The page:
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Research projects

In recent years several research projects have been trying to shed light on the principal factors influencing bee health and into the losses in managed honey bee colonies, wild bees and other pollinators in Europe and other countries.


A new FP7 project Swarmonitor will develop the first monitoring tool that would detect changes in honey bee activity within the beehive for the effective management of bees. Changes in the activity within the hive will indicate early signs of potential swarming and possible poor health, so the beekeeper can intervene to manage the colony. The tool will allow beekeepers to remotely diagnose colony status without the invasive opening of hives for physical inspection. This will increase the efficiency of beekeeping allowing small and hobby beekeepers to more closely manage their colonies and predict behaviour that requires intervention remotely, and will allow commercial beekeepers to keep more hives over greater geographical distances so increasing their efficiency and profitability.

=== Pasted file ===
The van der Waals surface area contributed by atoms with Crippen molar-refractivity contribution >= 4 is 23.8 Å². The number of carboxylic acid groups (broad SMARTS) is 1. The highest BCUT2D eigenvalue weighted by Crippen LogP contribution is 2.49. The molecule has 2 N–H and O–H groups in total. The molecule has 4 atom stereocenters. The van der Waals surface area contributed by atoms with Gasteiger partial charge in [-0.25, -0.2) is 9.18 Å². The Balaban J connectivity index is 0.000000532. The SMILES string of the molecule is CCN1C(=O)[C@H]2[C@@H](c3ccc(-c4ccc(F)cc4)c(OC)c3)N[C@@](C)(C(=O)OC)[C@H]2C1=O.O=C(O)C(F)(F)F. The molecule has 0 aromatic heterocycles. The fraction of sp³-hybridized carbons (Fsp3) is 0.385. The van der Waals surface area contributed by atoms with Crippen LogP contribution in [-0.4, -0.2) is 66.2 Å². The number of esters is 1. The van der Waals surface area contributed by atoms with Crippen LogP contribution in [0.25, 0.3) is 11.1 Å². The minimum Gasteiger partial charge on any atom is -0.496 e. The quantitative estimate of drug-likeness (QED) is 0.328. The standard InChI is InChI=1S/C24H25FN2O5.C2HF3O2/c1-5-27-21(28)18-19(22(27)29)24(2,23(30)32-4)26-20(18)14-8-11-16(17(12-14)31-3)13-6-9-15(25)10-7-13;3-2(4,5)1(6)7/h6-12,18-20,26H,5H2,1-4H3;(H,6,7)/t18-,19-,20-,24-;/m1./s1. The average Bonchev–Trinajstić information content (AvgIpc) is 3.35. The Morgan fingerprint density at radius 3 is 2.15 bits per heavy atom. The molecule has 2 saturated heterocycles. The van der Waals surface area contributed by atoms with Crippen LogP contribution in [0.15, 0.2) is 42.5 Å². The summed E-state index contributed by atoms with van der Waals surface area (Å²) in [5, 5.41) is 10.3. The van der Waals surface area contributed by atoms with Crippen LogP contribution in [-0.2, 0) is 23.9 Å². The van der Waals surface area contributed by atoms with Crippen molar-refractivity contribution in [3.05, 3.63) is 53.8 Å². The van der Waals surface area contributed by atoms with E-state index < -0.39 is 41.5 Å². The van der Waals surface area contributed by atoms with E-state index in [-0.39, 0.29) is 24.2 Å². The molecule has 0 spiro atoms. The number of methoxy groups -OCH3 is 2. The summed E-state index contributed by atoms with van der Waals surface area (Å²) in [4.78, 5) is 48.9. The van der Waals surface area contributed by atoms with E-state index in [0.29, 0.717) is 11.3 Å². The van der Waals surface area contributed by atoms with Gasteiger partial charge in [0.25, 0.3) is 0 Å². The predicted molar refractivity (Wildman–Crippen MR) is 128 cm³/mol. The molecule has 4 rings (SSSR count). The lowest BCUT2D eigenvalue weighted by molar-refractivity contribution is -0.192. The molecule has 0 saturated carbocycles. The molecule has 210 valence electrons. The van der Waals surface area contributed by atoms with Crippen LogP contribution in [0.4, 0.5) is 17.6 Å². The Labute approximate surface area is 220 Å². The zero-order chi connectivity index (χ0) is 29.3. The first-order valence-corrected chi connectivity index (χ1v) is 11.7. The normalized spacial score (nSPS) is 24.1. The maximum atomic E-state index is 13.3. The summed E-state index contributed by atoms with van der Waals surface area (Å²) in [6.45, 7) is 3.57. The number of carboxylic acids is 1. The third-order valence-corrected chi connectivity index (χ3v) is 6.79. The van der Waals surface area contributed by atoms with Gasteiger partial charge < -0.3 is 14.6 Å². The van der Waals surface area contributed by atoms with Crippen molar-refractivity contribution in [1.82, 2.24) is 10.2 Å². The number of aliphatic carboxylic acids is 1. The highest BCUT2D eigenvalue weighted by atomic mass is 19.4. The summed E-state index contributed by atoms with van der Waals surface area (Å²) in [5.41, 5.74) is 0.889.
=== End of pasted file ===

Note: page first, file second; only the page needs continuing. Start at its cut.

Super-B Cost Action, a joint research on bees and other pollinators, is bringing together scientific and societal communities involved in the conservation and sustainable management of ecosystem services mediated by pollinators.


In 2010 the Bees in Europe and the Decline Of honeybee Colonies Project (BEE DOC) was launched under Research Framework Programme 7. The BEE DOC comprised a network of eleven partners from honey bee pathology, chemistry, genetics and apicultural extension aiming to improve colony health of honey bees. The BEE DOC worked on empirically and experimentally filling the knowledge gaps in honey bee pests and diseases.


The declines in European wild bees and other insect pollinators were quantified by the ALARM project which also assessed the circumstances responsible for the observed losses including habitat loss, fragmentation, pesticides, invasives and climate change. Based on this work the STEP project is assessing the impacts pollinator declines are having on agriculture, biodiversity and wider society. STEP is developing mitigation strategies to ensure pollinators are protected and managed for sustainable pollination services.


The BEE SHOP research project has addressed specific issues relating to honey contamination by pesticides and treatments used to combat pests and pathogens in the hive. It has produced a manual for beekeeperspdf Choose translations of the previous link  on the best husbandry practices to preserve the hygiene of the hive and a number of outcomespdf Choose translations of the previous link  on the potential to increase bee resistance to viruses and parasites.


The COLOSS COST action has built up a network of researchers and other stakeholders across Europe to follow the evolution of colony losses and to join forces of participants in national research programmes to understand and combat the factors responsible for major colony losses.